“Turning Tides: The Story of the Salton Sea” by The Desert Sun ad USC/JOVRNALISM won the Pro-Am Student Award. It visits a receding lake that could lead to California’s largest environmental disaster, and virtual reality immerses viewers into the ins and outs of the story. The finalist was “Surviving the City” by BBC News, the International Reporting Program, The Guardian, Toronto Star and the University of British Colombia. Students produced energetic, moving multimedia pieces that depict the true struggle of international citizens faced with living in underdeveloped urban areas.
The winner for Excellence and Innovation in Visual Digital Storytelling (small newsroom) was Yvonne Brandwijk and Stephanie Bakker’s “Future Cities,” which I enjoyed immensely. Its photographs and videos are vivid and energetic and it is exciting to go through – I felt like I was taking a vacation right on my laptop. “TruckBeat” by AIR: Finging America and WUOT was also enjoyable, as it brought intimate access into Southern Appalachia’s health issues of obesity and addiction through real stories. It is also pretty cool that they recorded it out of a bread truck.
“TruckBeat” was also the winner for Topical Reporting (Small Newsroom). The first finalist was
“Opioid Coverage” by STAT, who produced the powerful multimedia package “Dope Sick,” a six minute-long piece with “8,000 words, 20 videos, 2 texted conversations and 15 scene-setting photographs.” I feel that this was more impressive than “TruckBeat,” as it was more comprehensive. The second finalist was “Sold Out” by The Texas Tribute, which dived into the problem of child sex trafficking in Texas by “interview(ing) more than 90 people, review(ing) three-dozen criminal cases and attend(ing) two full sex-trafficking trials.” The production of this project cause lawmakers to approve $3.2 million to rehabilitate child sex-trafficking victims over the next few years. For this feat, I believe “Sold Out” should have won the award.
The winner of The University of Florida Award for Investigative Data Journalism (small/medium newsroom) was “Trial and Terror” by First Look Media and The Intercept. They created a useful database of terrorism prosecutions and sentencing information, and the website has an interactive, intuitive visual interface that makes it easy for anyone to understand. The first finalist, “Boomtown, Flood Town” by ProPublica and The Texas Tribune brings awareness to weather disasters in Houston and the negative economic and developmental issues they bring. The last finalist was “Shoot to Kill” by The Baltimore Sun, in which reporter Justin George and four college students were impressively “able to wrangle, uncover and contextualize more information about the increasing lethality of shootings than researchers have ever been able to put together.”
In the Online Commentary category, the first finalist was “Honoring Those Lost to the Oakland Warehouse Fire” by KQED, and it elicits strong emotions by creating intimate profiles for those who passed away in the Ghost Ship warehouse fire. The second finalist, “Make It Stop” by The Boston Globe brings awareness to the horrific act of gun violence and makes a call to action that stands out among other commentaries that are full of the same, tired rhetoric. The third finalist, “Vox First Person” by Vox refreshingly shows “the human side of the news,” and its storytelling is authentic, honest and creative – this is my most favorite kind of journalism, one that has a reliance on humanity and soulful elements, rather than piles of facts. The winner, “Race/Related” by The New York Times includes a powerful video of people reading racial tweets directed at them, video stories of individuals, and its series, “Who Me, Biased?” is being used in classrooms to teach them about implicit bias, which I think is an excellent use for this topic.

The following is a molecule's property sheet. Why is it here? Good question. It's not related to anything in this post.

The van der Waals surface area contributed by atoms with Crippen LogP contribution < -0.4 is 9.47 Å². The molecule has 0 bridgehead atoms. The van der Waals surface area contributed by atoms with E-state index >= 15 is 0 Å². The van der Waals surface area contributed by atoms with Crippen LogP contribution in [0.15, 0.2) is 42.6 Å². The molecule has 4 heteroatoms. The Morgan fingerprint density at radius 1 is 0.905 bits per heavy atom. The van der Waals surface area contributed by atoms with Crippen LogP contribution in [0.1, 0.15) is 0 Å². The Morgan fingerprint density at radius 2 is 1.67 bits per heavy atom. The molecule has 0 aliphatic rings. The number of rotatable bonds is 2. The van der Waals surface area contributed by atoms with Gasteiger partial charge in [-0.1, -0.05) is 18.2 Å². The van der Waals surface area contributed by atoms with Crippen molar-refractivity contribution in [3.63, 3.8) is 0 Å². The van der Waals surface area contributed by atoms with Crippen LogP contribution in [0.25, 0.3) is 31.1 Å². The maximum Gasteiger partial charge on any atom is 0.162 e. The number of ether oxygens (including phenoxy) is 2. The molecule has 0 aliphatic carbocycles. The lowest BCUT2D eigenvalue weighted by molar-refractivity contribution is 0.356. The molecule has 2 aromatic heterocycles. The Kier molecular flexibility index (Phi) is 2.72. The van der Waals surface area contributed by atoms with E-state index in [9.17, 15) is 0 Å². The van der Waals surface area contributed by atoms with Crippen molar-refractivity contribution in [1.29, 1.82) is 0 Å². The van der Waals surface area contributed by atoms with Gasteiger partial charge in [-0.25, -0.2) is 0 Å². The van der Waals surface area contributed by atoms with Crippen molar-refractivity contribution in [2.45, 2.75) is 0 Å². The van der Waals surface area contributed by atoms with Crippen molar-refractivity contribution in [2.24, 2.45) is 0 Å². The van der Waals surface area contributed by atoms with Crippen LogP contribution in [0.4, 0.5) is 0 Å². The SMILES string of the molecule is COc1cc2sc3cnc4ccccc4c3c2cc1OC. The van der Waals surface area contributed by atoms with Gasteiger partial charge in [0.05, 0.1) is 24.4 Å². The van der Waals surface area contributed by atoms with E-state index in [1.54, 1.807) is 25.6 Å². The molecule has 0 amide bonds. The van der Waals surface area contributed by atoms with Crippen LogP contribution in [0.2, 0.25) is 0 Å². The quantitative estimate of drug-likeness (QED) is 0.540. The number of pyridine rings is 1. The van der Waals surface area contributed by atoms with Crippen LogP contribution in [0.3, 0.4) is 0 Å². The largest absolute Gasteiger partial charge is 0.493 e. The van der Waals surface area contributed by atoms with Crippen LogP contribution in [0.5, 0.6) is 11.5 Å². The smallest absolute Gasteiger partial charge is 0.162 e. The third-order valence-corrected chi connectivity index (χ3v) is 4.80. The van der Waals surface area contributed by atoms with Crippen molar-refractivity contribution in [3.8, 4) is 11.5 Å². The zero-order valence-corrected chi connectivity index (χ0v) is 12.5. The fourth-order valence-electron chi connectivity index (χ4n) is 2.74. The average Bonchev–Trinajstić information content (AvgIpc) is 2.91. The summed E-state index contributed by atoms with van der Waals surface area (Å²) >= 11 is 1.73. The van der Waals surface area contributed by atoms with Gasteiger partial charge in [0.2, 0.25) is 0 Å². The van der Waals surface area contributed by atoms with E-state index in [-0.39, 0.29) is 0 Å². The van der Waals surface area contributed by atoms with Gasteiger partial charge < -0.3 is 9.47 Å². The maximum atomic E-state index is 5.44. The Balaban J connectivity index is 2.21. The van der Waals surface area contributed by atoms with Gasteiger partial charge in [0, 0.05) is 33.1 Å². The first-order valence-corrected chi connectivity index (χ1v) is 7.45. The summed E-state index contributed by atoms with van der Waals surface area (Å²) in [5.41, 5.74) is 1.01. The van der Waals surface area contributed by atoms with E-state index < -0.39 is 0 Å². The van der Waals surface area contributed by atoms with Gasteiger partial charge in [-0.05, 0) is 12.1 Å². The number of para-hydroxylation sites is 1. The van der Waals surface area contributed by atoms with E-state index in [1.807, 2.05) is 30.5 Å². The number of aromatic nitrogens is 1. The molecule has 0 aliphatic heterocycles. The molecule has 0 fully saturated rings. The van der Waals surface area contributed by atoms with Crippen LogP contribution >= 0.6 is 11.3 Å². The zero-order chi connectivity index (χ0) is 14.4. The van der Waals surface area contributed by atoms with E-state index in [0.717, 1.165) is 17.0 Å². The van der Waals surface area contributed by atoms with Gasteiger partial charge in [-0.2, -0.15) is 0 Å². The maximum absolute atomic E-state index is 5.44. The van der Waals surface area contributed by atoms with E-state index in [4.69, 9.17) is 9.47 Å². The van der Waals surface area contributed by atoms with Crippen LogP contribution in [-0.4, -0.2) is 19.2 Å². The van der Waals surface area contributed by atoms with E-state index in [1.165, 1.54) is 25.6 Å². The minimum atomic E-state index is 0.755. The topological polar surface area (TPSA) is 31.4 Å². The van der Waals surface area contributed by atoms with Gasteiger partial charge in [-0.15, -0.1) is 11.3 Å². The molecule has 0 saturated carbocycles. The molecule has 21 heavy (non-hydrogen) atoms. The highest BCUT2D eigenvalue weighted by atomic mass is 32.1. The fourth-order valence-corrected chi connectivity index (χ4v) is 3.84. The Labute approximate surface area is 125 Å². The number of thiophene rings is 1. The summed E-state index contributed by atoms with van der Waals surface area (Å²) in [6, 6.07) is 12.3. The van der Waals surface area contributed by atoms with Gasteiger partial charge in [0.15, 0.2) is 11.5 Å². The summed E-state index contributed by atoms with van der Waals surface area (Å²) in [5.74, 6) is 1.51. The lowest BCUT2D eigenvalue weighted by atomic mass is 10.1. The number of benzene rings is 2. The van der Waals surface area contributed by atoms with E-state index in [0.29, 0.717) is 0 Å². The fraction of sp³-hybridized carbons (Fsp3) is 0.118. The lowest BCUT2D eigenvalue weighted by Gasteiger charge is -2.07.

And there you have it – the highlights of the 2017’s most impressive moments of journalism. After going through these, I discovered that modern, valuable journalism is about investigating tough topics, eliciting calls to action and pushing through obstacles to get to the heart of serious matters. But more than anything, I realized that a timeless journalist is someone who performs what he/she is most gifted with, and that is telling a story.
Elliot Larkin, 26, relaxes in front of his home, The Lighthouse, while petting his cat Rufio.
This was our second audio story for the class, so we were to find a new character, create a two-minute, character-focused audio story and write a 100-word text story. This time around, our assignment would also include natural sound and six photographs.
I interviewed Gainesville resident Elliot Larkin to produce Elliot Larkin: Finding Solace by Searching Within. I knew I wanted to do a story on someone who was passionate about mindfulness, meditation and the path to self-knowledge, so I started thinking who I could talk to. I thought back to a TEDxUF talk by Payal Khurana, and I remembered she was an entrepreneur for a program called Find Mindfulness. I looked at the profiles for who was in charge of the program, and Larkin’s profile stood out to me. I was intrigued by the adventures he went on in order to find himself, particularly the facts that he went to Buddhist centers in France and Mother Teresa’s Home for the Dying.
I reached out to him through Facebook and he agreed to work with me. He also extended an invitation to his Friday night group meditation session and dinner. I went and had an amazing time, and I plan on going every Friday from now on. In my first blog post for this class, I wrote about how this class would not “just answer my questions on how to tell a good story. It will show me how to live one.” Well, I must say that this is proving to be true. This class sure does put me in paths of spontaneous opportunities.
Compared with last week’s audio story assignment, I had a much easier time working with the zoom recorder, wireless mic and Audacity. I worked with them pretty seamlessly. I did learn one thing, however: bringing backup batteries is truly just as important as every reporter says it is. The wireless mic set went to low battery just as I sat down to record with my subject, but luckily, I brought extra batteries with me.
Overall, I am proud of what I produced. So many stories are focused on what happens in someone’s external world, and I did my best to convey the happenings of someone’s internal world in a compelling way.